One of the most critical elements in making a business decision is having the facts. Put aside the emotional aspect of starting, buying, expanding, or selling a business. Consider the logical information that’s available; the business side of the deal.
A recent project involved a competitive market analysis for a client that wanted to expand a high margin portion of its business to a different market segment. The investment involved millions of dollars, so it made sense to spend a couple thousand to learn if it was a feasible project and whether there was a significant enough volume to warrant the expansion.
Yes, this type of research takes time. If it’s an emotional decision, the time factor can put undue pressure on getting the facts. As we have discovered in conducting numerous market research studies, the path to a decisive outcome often takes many diverse turns. One bit of information may indicate the choice is quite clear, while the next piece of data spins the decision in the opposite direction. It requires all the facts to provide a clear picture, and that takes time.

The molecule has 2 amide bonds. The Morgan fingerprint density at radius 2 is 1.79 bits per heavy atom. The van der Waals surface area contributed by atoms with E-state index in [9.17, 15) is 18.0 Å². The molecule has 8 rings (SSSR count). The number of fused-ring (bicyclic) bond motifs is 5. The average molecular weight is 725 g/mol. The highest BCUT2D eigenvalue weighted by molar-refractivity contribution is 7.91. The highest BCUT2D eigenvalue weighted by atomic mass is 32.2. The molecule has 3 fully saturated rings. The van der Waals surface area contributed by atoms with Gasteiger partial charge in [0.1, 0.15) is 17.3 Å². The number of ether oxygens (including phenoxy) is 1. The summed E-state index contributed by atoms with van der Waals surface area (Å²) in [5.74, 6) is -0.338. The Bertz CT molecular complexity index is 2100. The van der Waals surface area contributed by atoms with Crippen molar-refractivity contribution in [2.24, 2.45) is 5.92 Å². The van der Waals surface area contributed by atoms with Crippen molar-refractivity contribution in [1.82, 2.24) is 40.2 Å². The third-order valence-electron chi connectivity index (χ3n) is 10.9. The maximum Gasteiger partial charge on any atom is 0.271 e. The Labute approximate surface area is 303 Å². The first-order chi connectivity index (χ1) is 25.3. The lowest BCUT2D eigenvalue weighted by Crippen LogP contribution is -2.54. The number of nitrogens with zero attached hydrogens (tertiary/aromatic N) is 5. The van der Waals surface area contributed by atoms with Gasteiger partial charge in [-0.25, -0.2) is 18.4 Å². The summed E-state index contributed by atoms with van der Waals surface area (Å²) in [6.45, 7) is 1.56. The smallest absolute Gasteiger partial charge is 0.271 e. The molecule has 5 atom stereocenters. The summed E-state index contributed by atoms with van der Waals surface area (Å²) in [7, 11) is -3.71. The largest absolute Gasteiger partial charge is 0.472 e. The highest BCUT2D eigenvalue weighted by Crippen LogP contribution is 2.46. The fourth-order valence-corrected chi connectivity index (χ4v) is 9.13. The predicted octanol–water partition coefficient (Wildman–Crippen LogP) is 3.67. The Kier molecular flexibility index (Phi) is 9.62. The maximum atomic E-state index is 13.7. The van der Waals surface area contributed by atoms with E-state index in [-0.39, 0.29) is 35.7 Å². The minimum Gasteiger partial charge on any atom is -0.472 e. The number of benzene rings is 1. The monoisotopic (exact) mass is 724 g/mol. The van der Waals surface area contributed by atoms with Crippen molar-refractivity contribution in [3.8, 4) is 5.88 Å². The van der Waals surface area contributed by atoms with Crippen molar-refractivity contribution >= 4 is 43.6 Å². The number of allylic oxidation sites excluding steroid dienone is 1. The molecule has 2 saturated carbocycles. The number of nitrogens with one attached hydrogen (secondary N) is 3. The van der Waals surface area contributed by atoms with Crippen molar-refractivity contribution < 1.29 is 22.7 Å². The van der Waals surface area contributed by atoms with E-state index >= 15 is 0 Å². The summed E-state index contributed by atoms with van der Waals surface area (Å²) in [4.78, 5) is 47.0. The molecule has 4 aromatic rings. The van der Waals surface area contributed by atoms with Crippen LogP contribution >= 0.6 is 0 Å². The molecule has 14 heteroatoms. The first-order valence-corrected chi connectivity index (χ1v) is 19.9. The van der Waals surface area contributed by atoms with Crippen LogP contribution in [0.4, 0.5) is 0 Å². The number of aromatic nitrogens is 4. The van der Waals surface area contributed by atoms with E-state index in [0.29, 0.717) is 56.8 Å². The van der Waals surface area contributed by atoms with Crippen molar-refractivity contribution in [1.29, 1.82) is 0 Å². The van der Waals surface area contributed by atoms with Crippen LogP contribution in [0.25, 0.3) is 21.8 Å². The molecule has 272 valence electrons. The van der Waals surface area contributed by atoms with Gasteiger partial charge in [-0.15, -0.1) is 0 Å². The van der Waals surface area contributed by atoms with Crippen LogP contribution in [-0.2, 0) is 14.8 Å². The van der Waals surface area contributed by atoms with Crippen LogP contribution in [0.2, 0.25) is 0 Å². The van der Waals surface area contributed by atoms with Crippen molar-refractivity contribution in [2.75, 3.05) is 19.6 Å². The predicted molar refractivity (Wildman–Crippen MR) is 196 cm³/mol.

In the recent effort, what looked like relevant information turned out to be at least two years old. While it may still be pertinent, further research is required from additional sources to verify the validity of the information. Some sources are more reliable than others, so as professionals, we are required to double check and, at times, triple check the resource to determine the accuracy of the data.
As you should assume, the world of business can change quite rapidly. For instance, we determined that a major international company had a subsidiary that looked promising for the client’s expansion project. Digging deeper, we learned the subsidiary had been sold to a group of private investors and re-branded under a totally separate corporate umbrella. Despite the potential for change, the time eventually arrives when a decision needs to be made.
Get the facts, and you have a higher percentage chance at success. Then, when you’re ready to market your new strategy, you can bring the emotion back into the equation and move forward.